Tuesday, November 19, 2019

Fine Eatin'


Source + recipes
In the backwaters of Louisiana, the place to eat was at Kalper's Kitchen, where unique and delicious fare could be found. Food was prepared by the man, Kalper himself.  He was always the force blowing full bore around his kitchen, letting no one and nothing get in his way. No one ever knew his secret recipe for award winning shredded beef and smoked ribs.
Not an easy person to approach, his manic brilliance gave new definitions to Southern fried catfish and smoked ribs.  AND all who knew Kalper also understood to stay out of Kalper's kitchen during these hours of inspired creation.

After other sous chefs--Alvin, Sanders, and Simon--got fed up and left, a short new sous chef, Whittier, joined the staff. Whittier was missing some brain cells, and stumbled into the kitchen whereupon Kalper promptly skewered Whittier with his newest blade, a nine-inch Miyabi Birchwood.

squelched scream gurgled. Hearing the thud,  Kalper's three brothers rushed in to grab Whittier by his sneakers, and drag him to the freezer. 

One muttered, “Damn! That’s the third one this month. Damn shame.""

They tossed Whittier onto the heap of Alvin, Sanders, and Simon. Soon they would finally be allowed in Kalver's Kitchen.


Wednesday Words was started by Delores, who closed her site.  Elephant's Child and at River along with other bloggers are providing pithy challenging words.These words were from 2015.

I took these words and using a dark humor hidden in my brain, put this into a new and unusual short story.

Great fun. 





                

Saturday, November 16, 2019

Someone Else's Home

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A house that once was, Illinois

The most difficult experience of going home to the source of one's beginning is realizing just how much home has changed. Where and when my life began was now someone else's home.

Traveling and living away from the hometown area meant that returning was more of a sadness. It seemed to me that while I have changed drastically, those places should have remained the same as if under a big glass dome, frozen in time.  The people I knew then should be the same ages, moving around the county while continuing those same bits of their lives as if I had never left.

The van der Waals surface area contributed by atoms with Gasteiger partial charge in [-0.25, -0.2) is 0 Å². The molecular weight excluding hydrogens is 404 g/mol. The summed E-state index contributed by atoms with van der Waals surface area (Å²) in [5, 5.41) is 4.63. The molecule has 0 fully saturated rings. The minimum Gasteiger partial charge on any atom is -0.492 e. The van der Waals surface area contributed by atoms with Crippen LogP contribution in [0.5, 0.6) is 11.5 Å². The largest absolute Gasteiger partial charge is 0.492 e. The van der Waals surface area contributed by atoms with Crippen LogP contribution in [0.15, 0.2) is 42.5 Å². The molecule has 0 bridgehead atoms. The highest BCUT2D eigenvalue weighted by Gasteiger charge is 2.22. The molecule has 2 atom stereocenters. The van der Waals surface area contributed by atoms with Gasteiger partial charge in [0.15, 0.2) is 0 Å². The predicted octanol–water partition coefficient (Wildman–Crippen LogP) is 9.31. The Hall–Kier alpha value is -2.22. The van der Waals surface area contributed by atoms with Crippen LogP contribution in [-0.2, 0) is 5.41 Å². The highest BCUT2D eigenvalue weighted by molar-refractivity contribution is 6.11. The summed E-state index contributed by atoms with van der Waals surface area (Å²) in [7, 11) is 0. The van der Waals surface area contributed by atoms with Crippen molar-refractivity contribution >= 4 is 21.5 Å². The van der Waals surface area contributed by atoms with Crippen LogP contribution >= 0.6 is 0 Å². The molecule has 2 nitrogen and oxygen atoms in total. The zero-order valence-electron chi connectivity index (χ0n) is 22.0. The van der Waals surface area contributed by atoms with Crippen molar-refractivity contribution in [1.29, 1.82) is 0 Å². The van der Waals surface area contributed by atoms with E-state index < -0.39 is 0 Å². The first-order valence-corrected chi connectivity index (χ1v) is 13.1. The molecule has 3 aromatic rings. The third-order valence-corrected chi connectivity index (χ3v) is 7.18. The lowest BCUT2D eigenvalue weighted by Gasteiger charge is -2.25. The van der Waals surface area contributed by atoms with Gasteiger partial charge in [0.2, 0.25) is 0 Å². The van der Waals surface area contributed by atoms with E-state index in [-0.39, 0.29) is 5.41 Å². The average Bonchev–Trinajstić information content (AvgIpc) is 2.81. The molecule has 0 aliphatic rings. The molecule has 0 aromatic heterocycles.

In America farmland, houses and barns are made of wood, well made. They were homes for maybe three generations and then no longer occupied. The photos below are of those in Illinois, my home state. 

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Family farms disappeared when cities held more jobs. Children who grew up in those farms moved away, leaving the houses empty. Empty houses fell down. Towns once busy and thriving failed when elderly died and their progeny traveled on.

It is inevitable that lives change, people find other opportunities. That would be me. But, in the places of those farms and homes, there are new homes and barns, just down the road. Their story is yet to be written.

Pike County, Illinois Courthouse. Stone masons had recently moved from England and settled in the county. Their skill built this building.

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1895
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1953
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2019

Things change, but then things remain the same.


Wednesday, November 13, 2019

Wisdom from Sunshine

Philosophy talk

Yesterday I held a sick child*** for almost the whole day.  ‘Sunshine’ had been sick with fever and vomiting the night before, and was staying home from kindergarten.  She lay across my lap while we rocked, and I caressed her face and hair.  In my grandma kingdom, this was a great day.

Dinosaur
released in 2009
We watched a selection of Disney movies, starting with “Dinosaurs”.  We have watched this movie many times, but I have never been plastered in the chair by a five-year old with a fever of 101 degrees.

Usually, when Sunshine and I watch a movie, she gives me a running commentary on the movie along with her own unique insights.  You would be amazed by the perspectives a kindergartner has about life and theology.

The plot is straight-forward:
  
A dinosaur egg miraculously escapes many brushes with crushing, ends up hatching in the tree occupied by a family of primates.  They adopt the adorable newly hatched dino and name him “Aladar”. Then the meteor strikes, blows almost all away (except..d) They run and manage to escape. After that, life is difficult, but Aladar (who is fortunately an herbivore) develops friendships and family. 

There are some universal truths conveyed in that movie.  Go with me on this:

Everyone needs to love and be loved.

Everyone needs to know they are not alone.

Everyone needs to make conscious decisions for good or evil.


Everyone needs to be believed in and encouraged.

Everyone can change and grow.

Everyone has the potential to learn and the capacity to give to others.

Everyone must take chances, to make ‘a leap of faith’.

Everyone needs to trust and believe in something bigger than themselves, something they cannot see.

Okay, these are not a profound revelations.  I have never evaluated a movie for universal elements before, and I was struck by the way the movie displayed these characteristics. 

Then we watched “Night at the Museum (has a dinosaur)”, and “Tinkerbell and the Lost Treasure (no dinosaur)”.  We both nodded off before Tinkerbell was able to repair the moonstone.  

Dang.

***This is a repost from 2010. Sunshine was 5 then and is now 13. She still has a unique perspective on life and would sit on my lap if possible.